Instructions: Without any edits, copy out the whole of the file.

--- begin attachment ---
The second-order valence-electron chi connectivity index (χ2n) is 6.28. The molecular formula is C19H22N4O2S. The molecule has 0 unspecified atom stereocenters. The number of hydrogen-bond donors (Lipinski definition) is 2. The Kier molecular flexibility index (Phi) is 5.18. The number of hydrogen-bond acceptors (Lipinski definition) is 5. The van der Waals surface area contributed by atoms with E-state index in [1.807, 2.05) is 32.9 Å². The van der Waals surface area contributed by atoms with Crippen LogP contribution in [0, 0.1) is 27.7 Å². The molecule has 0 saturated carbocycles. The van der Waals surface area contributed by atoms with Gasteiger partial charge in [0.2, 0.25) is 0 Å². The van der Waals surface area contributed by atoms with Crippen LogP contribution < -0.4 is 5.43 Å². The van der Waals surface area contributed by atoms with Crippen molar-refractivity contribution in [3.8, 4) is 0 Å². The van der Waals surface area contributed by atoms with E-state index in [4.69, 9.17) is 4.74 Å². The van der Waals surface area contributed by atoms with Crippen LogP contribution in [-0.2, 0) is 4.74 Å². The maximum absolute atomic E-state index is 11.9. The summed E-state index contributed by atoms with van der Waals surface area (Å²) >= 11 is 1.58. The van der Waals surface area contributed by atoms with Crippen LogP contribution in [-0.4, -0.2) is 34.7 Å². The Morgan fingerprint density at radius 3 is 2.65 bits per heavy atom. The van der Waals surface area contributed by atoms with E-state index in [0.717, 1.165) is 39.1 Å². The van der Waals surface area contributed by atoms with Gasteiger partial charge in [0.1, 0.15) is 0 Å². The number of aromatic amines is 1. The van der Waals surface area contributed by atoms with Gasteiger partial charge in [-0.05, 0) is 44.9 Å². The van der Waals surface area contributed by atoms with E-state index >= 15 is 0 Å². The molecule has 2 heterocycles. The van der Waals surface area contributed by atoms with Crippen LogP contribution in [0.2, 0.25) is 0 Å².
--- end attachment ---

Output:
The second-order valence-electron chi connectivity index (χ2n) is 6.28. The molecular formula is C19H22N4O2S. The molecule has 0 unspecified atom stereocenters. The number of hydrogen-bond donors (Lipinski definition) is 2. The Kier molecular flexibility index (Phi) is 5.18. The number of hydrogen-bond acceptors (Lipinski definition) is 5. The van der Waals surface area contributed by atoms with E-state index in [1.807, 2.05) is 32.9 Å². The van der Waals surface area contributed by atoms with Crippen LogP contribution in [0, 0.1) is 27.7 Å². The molecule has 0 saturated carbocycles. The van der Waals surface area contributed by atoms with Gasteiger partial charge in [0.2, 0.25) is 0 Å². The van der Waals surface area contributed by atoms with Crippen LogP contribution < -0.4 is 5.43 Å². The van der Waals surface area contributed by atoms with Crippen molar-refractivity contribution in [3.8, 4) is 0 Å². The van der Waals surface area contributed by atoms with E-state index in [4.69, 9.17) is 4.74 Å². The van der Waals surface area contributed by atoms with Crippen LogP contribution in [-0.2, 0) is 4.74 Å². The maximum absolute atomic E-state index is 11.9. The summed E-state index contributed by atoms with van der Waals surface area (Å²) >= 11 is 1.58. The van der Waals surface area contributed by atoms with Crippen LogP contribution in [-0.4, -0.2) is 34.7 Å². The Morgan fingerprint density at radius 3 is 2.65 bits per heavy atom. The van der Waals surface area contributed by atoms with E-state index in [0.717, 1.165) is 39.1 Å². The van der Waals surface area contributed by atoms with Gasteiger partial charge in [0.1, 0.15) is 0 Å². The number of aromatic amines is 1. The van der Waals surface area contributed by atoms with Gasteiger partial charge in [-0.05, 0) is 44.9 Å². The van der Waals surface area contributed by atoms with E-state index >= 15 is 0 Å². The molecule has 2 heterocycles. The van der Waals surface area contributed by atoms with Crippen LogP contribution in [0.2, 0.25) is 0 Å².